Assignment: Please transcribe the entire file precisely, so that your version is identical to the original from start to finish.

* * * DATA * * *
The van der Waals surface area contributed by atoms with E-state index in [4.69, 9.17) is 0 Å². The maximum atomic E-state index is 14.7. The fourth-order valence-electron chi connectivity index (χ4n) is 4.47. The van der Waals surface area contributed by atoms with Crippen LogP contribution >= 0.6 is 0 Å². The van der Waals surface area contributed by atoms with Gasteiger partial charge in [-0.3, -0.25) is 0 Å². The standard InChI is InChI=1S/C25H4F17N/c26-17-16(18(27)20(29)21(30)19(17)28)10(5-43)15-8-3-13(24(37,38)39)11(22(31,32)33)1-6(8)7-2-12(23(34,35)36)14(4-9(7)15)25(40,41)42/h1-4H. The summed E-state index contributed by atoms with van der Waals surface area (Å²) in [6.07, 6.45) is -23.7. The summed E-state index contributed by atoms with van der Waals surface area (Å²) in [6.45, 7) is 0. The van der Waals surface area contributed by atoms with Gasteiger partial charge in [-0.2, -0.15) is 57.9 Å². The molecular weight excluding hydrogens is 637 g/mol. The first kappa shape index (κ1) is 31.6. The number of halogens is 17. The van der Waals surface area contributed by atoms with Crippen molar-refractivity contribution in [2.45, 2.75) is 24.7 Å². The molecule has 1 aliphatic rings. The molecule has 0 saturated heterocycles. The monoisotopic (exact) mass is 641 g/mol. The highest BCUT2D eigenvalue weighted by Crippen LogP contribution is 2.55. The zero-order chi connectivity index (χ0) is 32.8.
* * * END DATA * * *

The van der Waals surface area contributed by atoms with E-state index in [4.69, 9.17) is 0 Å². The maximum atomic E-state index is 14.7. The fourth-order valence-electron chi connectivity index (χ4n) is 4.47. The van der Waals surface area contributed by atoms with Crippen LogP contribution >= 0.6 is 0 Å². The van der Waals surface area contributed by atoms with Gasteiger partial charge in [-0.3, -0.25) is 0 Å². The standard InChI is InChI=1S/C25H4F17N/c26-17-16(18(27)20(29)21(30)19(17)28)10(5-43)15-8-3-13(24(37,38)39)11(22(31,32)33)1-6(8)7-2-12(23(34,35)36)14(4-9(7)15)25(40,41)42/h1-4H. The summed E-state index contributed by atoms with van der Waals surface area (Å²) in [6.07, 6.45) is -23.7. The summed E-state index contributed by atoms with van der Waals surface area (Å²) in [6.45, 7) is 0. The van der Waals surface area contributed by atoms with Gasteiger partial charge in [-0.2, -0.15) is 57.9 Å². The molecular weight excluding hydrogens is 637 g/mol. The first kappa shape index (κ1) is 31.6. The number of halogens is 17. The van der Waals surface area contributed by atoms with Crippen molar-refractivity contribution in [2.45, 2.75) is 24.7 Å². The molecule has 1 aliphatic rings. The molecule has 0 saturated heterocycles. The monoisotopic (exact) mass is 641 g/mol. The highest BCUT2D eigenvalue weighted by Crippen LogP contribution is 2.55. The zero-order chi connectivity index (χ0) is 32.8.